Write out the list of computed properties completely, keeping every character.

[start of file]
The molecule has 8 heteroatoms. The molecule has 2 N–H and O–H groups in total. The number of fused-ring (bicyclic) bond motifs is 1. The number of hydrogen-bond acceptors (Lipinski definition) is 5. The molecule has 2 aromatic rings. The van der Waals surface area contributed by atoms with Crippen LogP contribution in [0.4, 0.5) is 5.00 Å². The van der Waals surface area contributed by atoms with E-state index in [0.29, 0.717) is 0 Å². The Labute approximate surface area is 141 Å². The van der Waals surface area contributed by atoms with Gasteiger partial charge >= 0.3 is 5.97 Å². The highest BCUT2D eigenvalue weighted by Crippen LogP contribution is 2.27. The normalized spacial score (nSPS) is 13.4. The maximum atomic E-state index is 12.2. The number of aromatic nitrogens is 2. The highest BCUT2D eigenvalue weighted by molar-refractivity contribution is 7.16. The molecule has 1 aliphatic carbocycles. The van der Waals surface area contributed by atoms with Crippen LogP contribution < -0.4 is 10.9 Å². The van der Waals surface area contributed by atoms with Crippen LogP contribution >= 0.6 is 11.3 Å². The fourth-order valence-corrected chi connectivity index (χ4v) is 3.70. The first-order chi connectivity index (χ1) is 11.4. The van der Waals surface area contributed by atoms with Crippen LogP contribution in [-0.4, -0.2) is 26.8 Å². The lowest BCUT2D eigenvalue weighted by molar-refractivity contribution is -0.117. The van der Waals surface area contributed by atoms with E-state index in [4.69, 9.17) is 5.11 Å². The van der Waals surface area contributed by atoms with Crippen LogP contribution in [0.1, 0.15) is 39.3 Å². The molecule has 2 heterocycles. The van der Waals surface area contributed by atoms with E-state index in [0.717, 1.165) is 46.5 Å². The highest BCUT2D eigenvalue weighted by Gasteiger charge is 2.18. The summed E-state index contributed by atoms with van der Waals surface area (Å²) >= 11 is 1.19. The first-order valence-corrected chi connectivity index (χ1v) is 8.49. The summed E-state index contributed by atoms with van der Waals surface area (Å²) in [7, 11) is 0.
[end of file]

The molecule has 8 heteroatoms. The molecule has 2 N–H and O–H groups in total. The number of fused-ring (bicyclic) bond motifs is 1. The number of hydrogen-bond acceptors (Lipinski definition) is 5. The molecule has 2 aromatic rings. The van der Waals surface area contributed by atoms with Crippen LogP contribution in [0.4, 0.5) is 5.00 Å². The van der Waals surface area contributed by atoms with E-state index in [0.29, 0.717) is 0 Å². The Labute approximate surface area is 141 Å². The van der Waals surface area contributed by atoms with Gasteiger partial charge >= 0.3 is 5.97 Å². The highest BCUT2D eigenvalue weighted by Crippen LogP contribution is 2.27. The normalized spacial score (nSPS) is 13.4. The maximum atomic E-state index is 12.2. The number of aromatic nitrogens is 2. The highest BCUT2D eigenvalue weighted by molar-refractivity contribution is 7.16. The molecule has 1 aliphatic carbocycles. The van der Waals surface area contributed by atoms with Crippen LogP contribution < -0.4 is 10.9 Å². The van der Waals surface area contributed by atoms with Crippen LogP contribution >= 0.6 is 11.3 Å². The fourth-order valence-corrected chi connectivity index (χ4v) is 3.70. The first-order chi connectivity index (χ1) is 11.4. The van der Waals surface area contributed by atoms with Crippen LogP contribution in [-0.4, -0.2) is 26.8 Å². The lowest BCUT2D eigenvalue weighted by molar-refractivity contribution is -0.117. The van der Waals surface area contributed by atoms with E-state index in [4.69, 9.17) is 5.11 Å². The van der Waals surface area contributed by atoms with Crippen LogP contribution in [0.1, 0.15) is 39.3 Å². The molecule has 2 heterocycles. The van der Waals surface area contributed by atoms with E-state index in [0.717, 1.165) is 46.5 Å². The highest BCUT2D eigenvalue weighted by Gasteiger charge is 2.18. The summed E-state index contributed by atoms with van der Waals surface area (Å²) >= 11 is 1.19. The first-order valence-corrected chi connectivity index (χ1v) is 8.49. The summed E-state index contributed by atoms with van der Waals surface area (Å²) in [7, 11) is 0.